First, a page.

He rolled his head towards the Black Veil. “The Devil knows I am near death, and soon to be out of his power. He will have no permission to harry me in Heaven.”

Then Constant coughed violently, his mouth filling with bloody slime as something sawed at his gut. The bedclothes knotted in his hands, his own sharp nails leaving crescents of red where his fists closed.

As the fit subsided, Constant looked again at the figure whom he had sought. He saw the shrouded face, the covered hands, the heavy frockcoat. None knew whence the Black Veil had come, nor why it never suffered anyone to see even an inch of its bare skin. But for a moment, Constant imagined he saw through the garments that cloaked its body and face and thought there must be thorn pricks on its brow and nail holes on its palms.

The pain returned, and Constant doubled. “Do not abandon me now, Christ,” he wheezed—and the veil of insensibility descended upon him.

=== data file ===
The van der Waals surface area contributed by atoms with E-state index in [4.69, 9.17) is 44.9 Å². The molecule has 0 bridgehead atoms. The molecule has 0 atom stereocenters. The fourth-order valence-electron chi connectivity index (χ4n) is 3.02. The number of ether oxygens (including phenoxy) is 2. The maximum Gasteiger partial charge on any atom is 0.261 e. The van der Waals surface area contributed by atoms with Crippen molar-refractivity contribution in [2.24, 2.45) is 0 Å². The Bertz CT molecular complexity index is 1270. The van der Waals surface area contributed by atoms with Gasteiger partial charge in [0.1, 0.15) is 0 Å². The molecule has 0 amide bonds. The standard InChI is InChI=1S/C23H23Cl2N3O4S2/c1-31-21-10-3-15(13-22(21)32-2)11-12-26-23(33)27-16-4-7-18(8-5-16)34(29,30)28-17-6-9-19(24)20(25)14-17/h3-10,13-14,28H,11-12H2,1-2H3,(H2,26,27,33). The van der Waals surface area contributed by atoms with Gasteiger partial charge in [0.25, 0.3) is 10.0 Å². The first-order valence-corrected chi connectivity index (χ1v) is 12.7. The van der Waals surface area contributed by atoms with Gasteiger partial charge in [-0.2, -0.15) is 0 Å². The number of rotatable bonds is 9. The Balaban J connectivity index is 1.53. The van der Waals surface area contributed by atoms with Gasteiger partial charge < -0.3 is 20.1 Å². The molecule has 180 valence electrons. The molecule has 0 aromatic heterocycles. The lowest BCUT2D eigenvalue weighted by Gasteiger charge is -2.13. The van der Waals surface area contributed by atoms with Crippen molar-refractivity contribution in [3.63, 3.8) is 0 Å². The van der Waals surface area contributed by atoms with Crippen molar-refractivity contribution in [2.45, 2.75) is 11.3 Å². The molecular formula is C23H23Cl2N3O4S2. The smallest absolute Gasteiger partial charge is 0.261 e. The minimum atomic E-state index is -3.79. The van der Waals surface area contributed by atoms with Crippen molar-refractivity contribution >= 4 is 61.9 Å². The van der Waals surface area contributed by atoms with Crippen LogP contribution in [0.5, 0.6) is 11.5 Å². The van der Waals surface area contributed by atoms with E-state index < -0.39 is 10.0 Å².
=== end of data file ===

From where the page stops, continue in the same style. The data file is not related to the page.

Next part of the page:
“I wish,” murmured Constant Sterry as he swam half in fever, “it had been my lot to play the part you play. Salve to the dying, angel of mercy to those in pain.”

The Black Veil said nothing and instead put a cool cloth to Constant’s brow. Many in Massachusetts believed the Black Veil had been a minister once and had fled to this wilderness hermitage to serve out some self-imposed penance in silence and solitude, hidden completely from the eyes of men.

“But it was not to me to play such a role,” continued Constant. “A warrior for Christ I have been instead, and five witches I sent to be hanged on the testimony of the afflicted. So it is that five devils assail me now.” He closed his eyes and tried to will the pain away. “Always is it thus with exorcists. Always do they suffer at death.”

The Black Veil lifted the cloth and plunged it in a bowl of water, refreshing its coolness and laying it again on Constant’s burning brow.

“For six months, the devil of disease has probed my belly and filled it with hot coals,” said Constant. “But for six years, the devil of deceit has turned public sympathy toward those witches—until even the ministers and governors, who had been the first to urge the proceedings on, have all but condemned we who they asked to sit in judgment.”

The Black Veil made no sign that it heard or understood, and instead raised a bowl of warm broth to Constant’s lips and held it while he drank.